Luminous LEDs transform Pragues historic Mirror Chapel into an interactive art space

November 6, 2018 by  
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The lavish interiors of Prague, Czech Republic’s Mirror Chapel were recently transformed into a psychedelic art space thanks to New York-based design studio SOFTlab . Commissioned by the 2018 Signal Festival that concluded last month, the designers inserted an interactive and circular art installation made of responsive mirrors and LEDs . Dubbed Iris, the luminous artwork reacted to ambient sound and the movement of people through the rotation of mirrors, creating vertically fragmented images for a dream-like effect. Built in the early 18th century, the Mirror Chapel has long drawn visitors for its sumptuous interiors dressed with marble, mirrors, gilded stucco decorations and frescoed and painted ceilings. In the 1930s, the beautiful chapel — which belongs to the historic complex of buildings in Prague called Clementinum — began being used for secular purposes such as concerts and exhibitions. The building has also been a popular destination for the Signal Festival of Lights , the largest cultural event in the Czech Republic that unites art, urban space and modern technology and has drawn crowds of more than two million people since it was launched five years ago. One of the many invited international design practices, SOFTlab crafted a site-specific artwork for Mirror Chapel that takes inspiration from the building’s many mirrored surfaces. Arranged as a circular array, the Iris art installation reacts to sound and movement to create a bewildering display of light and reflections evocative of a ‘mise en abyme’ — a French term describing the technique of putting a copy of an image within itself — that mixes elements of the chapel, viewers and light into a series of recursive and panoramic images. Related: MAD reactivates an abandoned Japanese tunnel using surreal immersive art “Both the intricate nature of the Mirror Chapel’s architecture and its use as a classical concert hall drive the design of the installation,” the designers explained. “A mirrored object in the round reflects the ornate surroundings externally while reflecting the viewer infinitely on the interior of the circular enclosure. This reflective enclosure is disrupted as people approach for a closer look. In this way, it is curiosity and sound that activate the installation. A closer look has the potential to produce a delightful bewilderment as the exterior leaks in while space and sound become multiplied in unexpected ways. In that sense, Iris is not an object, image or artifact on its own, but relies on the existing space as the medium. As it bends, multiplies and conflates light and sound, it calls into question the lenses (both mechanical and cultural) that limit or expand our spatial experiences.” + SOFTlab Images via Signal Festival of Lights / SOFTlab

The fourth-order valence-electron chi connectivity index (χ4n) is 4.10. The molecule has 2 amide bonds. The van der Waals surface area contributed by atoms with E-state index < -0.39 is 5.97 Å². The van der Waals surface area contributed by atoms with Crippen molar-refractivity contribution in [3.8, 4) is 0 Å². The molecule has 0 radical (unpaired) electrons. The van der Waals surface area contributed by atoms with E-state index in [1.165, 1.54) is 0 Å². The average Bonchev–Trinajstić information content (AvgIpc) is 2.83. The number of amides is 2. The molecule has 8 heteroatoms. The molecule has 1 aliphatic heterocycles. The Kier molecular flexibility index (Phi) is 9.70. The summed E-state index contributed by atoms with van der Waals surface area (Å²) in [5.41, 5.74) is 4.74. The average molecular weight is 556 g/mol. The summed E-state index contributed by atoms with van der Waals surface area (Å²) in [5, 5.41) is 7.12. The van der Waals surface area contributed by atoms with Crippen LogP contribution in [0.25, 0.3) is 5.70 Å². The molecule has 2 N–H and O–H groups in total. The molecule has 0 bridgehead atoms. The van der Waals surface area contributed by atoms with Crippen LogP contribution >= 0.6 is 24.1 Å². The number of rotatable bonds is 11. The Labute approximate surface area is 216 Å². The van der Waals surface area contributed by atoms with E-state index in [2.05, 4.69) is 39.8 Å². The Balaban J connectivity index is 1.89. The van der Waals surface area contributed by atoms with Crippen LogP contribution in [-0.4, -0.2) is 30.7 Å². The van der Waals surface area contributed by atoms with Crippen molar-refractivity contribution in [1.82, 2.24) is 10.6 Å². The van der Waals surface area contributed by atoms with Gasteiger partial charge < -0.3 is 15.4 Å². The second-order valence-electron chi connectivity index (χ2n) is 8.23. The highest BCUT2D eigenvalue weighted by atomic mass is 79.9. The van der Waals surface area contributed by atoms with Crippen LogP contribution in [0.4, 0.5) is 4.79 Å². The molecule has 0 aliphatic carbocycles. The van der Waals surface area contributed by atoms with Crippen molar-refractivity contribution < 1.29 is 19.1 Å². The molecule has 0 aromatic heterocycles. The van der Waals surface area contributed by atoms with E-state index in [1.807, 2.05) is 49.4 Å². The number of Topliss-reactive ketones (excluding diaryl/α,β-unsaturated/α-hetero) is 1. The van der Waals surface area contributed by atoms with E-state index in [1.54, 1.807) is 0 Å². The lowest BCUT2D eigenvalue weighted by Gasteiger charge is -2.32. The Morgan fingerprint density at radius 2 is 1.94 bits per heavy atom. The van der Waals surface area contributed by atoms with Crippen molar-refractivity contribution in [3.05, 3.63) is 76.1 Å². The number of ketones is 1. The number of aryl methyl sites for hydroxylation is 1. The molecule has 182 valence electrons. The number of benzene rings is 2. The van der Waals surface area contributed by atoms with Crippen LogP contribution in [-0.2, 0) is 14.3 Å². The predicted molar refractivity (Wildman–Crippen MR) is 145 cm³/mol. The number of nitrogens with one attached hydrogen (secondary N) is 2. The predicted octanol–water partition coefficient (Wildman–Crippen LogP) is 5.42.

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Luminous LEDs transform Pragues historic Mirror Chapel into an interactive art space

Hydroponic gardens and a mini mountain promote fun and well-being in this creative office

November 6, 2018 by  
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A running track, elevated hydroponic gardens and a miniature “mountain” combine in this fun, new office headquarters for the non-profit Leping Foundation in Beijing , China. Designed by the prolific local design practice People’s Architecture Office (PAO), the mostly open-plan office landscape was created to foster health and wellness. Covering an area of 1,100 square meters, the Leping Social Entrepreneur Foundation Headquarters unites four of the company’s departments with a suspended vegetated loop and a running track underneath. Known for its social innovation work, the headquarters of the Leping Foundation covers four distinct fields: job training for migrant workers, agricultural research, preschool education and microfinance. To cultivate a sense of community among the different fields, the People’s Architecture Office created an office that fosters collaboration and interaction. The activity loop track that snakes through the various departments encourages office workers to take breaks and walk laps around the office. In addition to the open kitchen, dining area and lounge, the architects also added a “mini mountain” integrated with stairs to give workers a way to “hike” up to the mezzanine level. The office also includes a separate gym, a meditation space and a meeting room. “The wall design reminds users of the importance of staying active and changing positions,” the architects explained. “Gradating bands of blue span the height of the walls and columns at 60-cm intervals. Recommended periods of time spent at each height are given and each of these correspond with certain postures and activities, which include laying down, sitting, walking and climbing.” Related: China’s rival to AirBnB opens new Beijing office with cutting-edge interior design The suspended hydroponic gardens that are filled with edible plants and aromatic herbs not only add beauty and a source of food for the office, but they also help clean the indoor air. The gardens are complemented with an advanced air filtration system — an important addition given Beijing’s notoriety for severe air pollution . Indoor air quality data is regularly collected, monitored and displayed in real time above the running track. + People’s Architecture Office Photography by Jing Weiqi via People’s Architecture Office